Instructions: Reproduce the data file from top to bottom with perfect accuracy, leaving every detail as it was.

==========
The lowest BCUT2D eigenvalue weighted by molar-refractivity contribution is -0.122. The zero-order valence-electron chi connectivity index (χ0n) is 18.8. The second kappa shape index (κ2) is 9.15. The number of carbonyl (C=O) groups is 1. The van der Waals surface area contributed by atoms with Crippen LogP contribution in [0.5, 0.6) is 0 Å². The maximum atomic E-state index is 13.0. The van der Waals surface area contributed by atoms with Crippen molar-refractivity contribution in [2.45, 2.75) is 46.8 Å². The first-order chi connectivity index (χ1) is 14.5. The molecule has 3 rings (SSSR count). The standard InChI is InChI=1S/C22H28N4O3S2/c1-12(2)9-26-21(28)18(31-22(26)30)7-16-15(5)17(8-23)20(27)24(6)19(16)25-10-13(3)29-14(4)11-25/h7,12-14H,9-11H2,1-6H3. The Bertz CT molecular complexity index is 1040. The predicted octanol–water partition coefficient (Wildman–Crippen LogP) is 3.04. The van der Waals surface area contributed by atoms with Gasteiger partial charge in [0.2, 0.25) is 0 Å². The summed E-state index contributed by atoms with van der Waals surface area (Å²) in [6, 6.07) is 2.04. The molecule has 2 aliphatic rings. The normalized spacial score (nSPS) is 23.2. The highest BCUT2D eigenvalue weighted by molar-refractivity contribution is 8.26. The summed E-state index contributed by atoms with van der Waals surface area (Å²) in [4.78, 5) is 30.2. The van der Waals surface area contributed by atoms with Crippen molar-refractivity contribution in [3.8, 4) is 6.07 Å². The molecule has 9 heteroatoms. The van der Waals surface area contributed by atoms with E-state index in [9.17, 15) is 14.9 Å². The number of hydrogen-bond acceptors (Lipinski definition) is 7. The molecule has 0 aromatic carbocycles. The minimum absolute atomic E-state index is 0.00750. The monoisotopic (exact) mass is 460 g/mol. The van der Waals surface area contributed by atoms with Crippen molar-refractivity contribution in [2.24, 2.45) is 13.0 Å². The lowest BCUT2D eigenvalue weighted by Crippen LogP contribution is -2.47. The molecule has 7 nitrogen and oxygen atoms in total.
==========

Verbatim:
The lowest BCUT2D eigenvalue weighted by molar-refractivity contribution is -0.122. The zero-order valence-electron chi connectivity index (χ0n) is 18.8. The second kappa shape index (κ2) is 9.15. The number of carbonyl (C=O) groups is 1. The van der Waals surface area contributed by atoms with Crippen LogP contribution in [0.5, 0.6) is 0 Å². The maximum atomic E-state index is 13.0. The van der Waals surface area contributed by atoms with Crippen molar-refractivity contribution in [2.45, 2.75) is 46.8 Å². The first-order chi connectivity index (χ1) is 14.5. The molecule has 3 rings (SSSR count). The standard InChI is InChI=1S/C22H28N4O3S2/c1-12(2)9-26-21(28)18(31-22(26)30)7-16-15(5)17(8-23)20(27)24(6)19(16)25-10-13(3)29-14(4)11-25/h7,12-14H,9-11H2,1-6H3. The Bertz CT molecular complexity index is 1040. The predicted octanol–water partition coefficient (Wildman–Crippen LogP) is 3.04. The van der Waals surface area contributed by atoms with Gasteiger partial charge in [0.2, 0.25) is 0 Å². The summed E-state index contributed by atoms with van der Waals surface area (Å²) in [6, 6.07) is 2.04. The molecule has 2 aliphatic rings. The normalized spacial score (nSPS) is 23.2. The highest BCUT2D eigenvalue weighted by molar-refractivity contribution is 8.26. The summed E-state index contributed by atoms with van der Waals surface area (Å²) in [4.78, 5) is 30.2. The van der Waals surface area contributed by atoms with Crippen molar-refractivity contribution in [3.8, 4) is 6.07 Å². The molecule has 9 heteroatoms. The van der Waals surface area contributed by atoms with E-state index in [9.17, 15) is 14.9 Å². The number of hydrogen-bond acceptors (Lipinski definition) is 7. The molecule has 0 aromatic carbocycles. The minimum absolute atomic E-state index is 0.00750. The monoisotopic (exact) mass is 460 g/mol. The van der Waals surface area contributed by atoms with Crippen molar-refractivity contribution in [2.24, 2.45) is 13.0 Å². The lowest BCUT2D eigenvalue weighted by Crippen LogP contribution is -2.47. The molecule has 7 nitrogen and oxygen atoms in total.